It has been a furious monsoon so far . . .
In view of the recent flood situation triggered by stormy rains, the Health, Safety, Security, and Environment (HSSE) department of my office circulated an email today on staying safe with our vehicles on flooded roads. I would like to share points of the same so that it can be useful for a larger audience :
As with all driving emergencies prevention is better than cure; in the case of flooding this means watching the weather forecasts before you set out on a journey. If flooding is widespread you might be better off canceling trips that are not absolutely necessary.
Points to consider…
- Flash floods can come rapidly and unexpectedly. The main causes are when rivers break their banks or when there is torrential rain.
- You may not receive any warning that a flash flood is approaching.
- If the water is too deep to walk through then, do not attempt to drive through it – this is a good measure and gauge to determine if it is safe to drive.
- Floods hide dips on the roads, deep potholes, etc. Worse still, flooding can wash away the entire road surface and a significant amount of ground beneath.
- Just six inches of water will reach the bottom of most passenger cars; this depth can cause loss of control or possible stalling as water is sucked into the exhaust or run into the air intake.
- If you have to drive through a flooded section of road, drive in the middle, because normally water will be at its shallowest in the centre of the road.
- Consider other drivers – pass through flooded sections one car at a time, don’t drive through water against approaching vehicles.
- Many cars will start to float in as little as one foot of water – this can be extremely dangerous because as the wheels lose grip, you lose control.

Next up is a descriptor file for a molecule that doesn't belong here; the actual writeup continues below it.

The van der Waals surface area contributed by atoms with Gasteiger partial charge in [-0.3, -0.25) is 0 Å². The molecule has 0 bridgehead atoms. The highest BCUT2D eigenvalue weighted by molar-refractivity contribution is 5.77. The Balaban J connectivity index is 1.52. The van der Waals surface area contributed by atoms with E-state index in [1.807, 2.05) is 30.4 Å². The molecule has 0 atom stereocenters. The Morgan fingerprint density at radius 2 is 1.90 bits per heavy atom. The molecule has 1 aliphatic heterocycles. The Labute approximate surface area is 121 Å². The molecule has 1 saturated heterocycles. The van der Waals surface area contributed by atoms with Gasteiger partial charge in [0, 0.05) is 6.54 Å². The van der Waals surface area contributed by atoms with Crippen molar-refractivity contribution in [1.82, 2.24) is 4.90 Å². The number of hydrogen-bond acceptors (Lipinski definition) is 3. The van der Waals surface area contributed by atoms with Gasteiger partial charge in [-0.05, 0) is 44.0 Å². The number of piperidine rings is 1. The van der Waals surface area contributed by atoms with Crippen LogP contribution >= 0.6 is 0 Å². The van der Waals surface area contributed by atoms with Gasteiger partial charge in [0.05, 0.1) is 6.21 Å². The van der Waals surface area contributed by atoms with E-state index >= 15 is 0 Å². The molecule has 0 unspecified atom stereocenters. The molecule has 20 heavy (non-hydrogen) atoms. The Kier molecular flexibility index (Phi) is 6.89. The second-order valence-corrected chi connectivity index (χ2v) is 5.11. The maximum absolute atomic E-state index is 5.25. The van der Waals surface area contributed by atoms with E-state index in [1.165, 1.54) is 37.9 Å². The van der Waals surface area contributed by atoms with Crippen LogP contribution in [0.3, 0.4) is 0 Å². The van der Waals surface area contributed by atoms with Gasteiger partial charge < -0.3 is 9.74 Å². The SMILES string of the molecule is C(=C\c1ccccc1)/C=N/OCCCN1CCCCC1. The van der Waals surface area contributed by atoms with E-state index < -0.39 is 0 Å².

- Two feet of flowing water can sweep away most vehicles — including large 4 x 4s. Don’t try driving through fast-moving water, for example approaching a flooded bridge – your car could easily be swept away.
- Driving at speed into water that is more than 6-8 inches deep can have serious results – it could almost feel like driving into a brick wall with loss of control. This is why it’s especially important to watch your speed on roads where there might be unexpected patches of water (perhaps hidden by a bend or a dip in the road).
- If you intend to drive through a flooded section of road, your first task is to check the depth of the water. In normal vehicles you should never attempt to drive through water that is more than about 8 inches deep (or up to the centre of your wheels).
- It’s also worth checking where the air intake is on your engine. If water is sucked into the engine it will stall, but worse than this, it can cause severe damage that will require the engine to be stripped down in order to bring it back to life. Do not try to restart an engine that has sucked in water – the plugs or injectors should first be removed to allow the water to be expelled.
- Using your first or second gear (L or 1 in an automatic), drive slowly to avoid creating a large ‘bow wave’ (a small wave can be helpful but too much and the water can wash back into the engine). Slipping the clutch and revving the engine will also help to keep the exhaust clear and keep the engine running if water splashes onto the electrics. In an automatic keep your foot on the gas in the lowest held gear and use the brake to control your speed.
- In some cases a stalled engine can result in water being sucked back through the exhaust into the cylinders – this can cause extensive and expensive damage. Do not changes gear because this can also cause water to be sucked back through the exhaust (due to the change in engine speed and manifold depression).
- After driving through a flooded section of road, test your brakes (whilst still driving slowly) and dry them off by touching the brake pedal very lightly
- If your car has been abandoned and has stood in deep water for a long period (an hour or more) it’s worth getting a mechanic to look at it before you try to start it.
Above all, stay safe! 🙂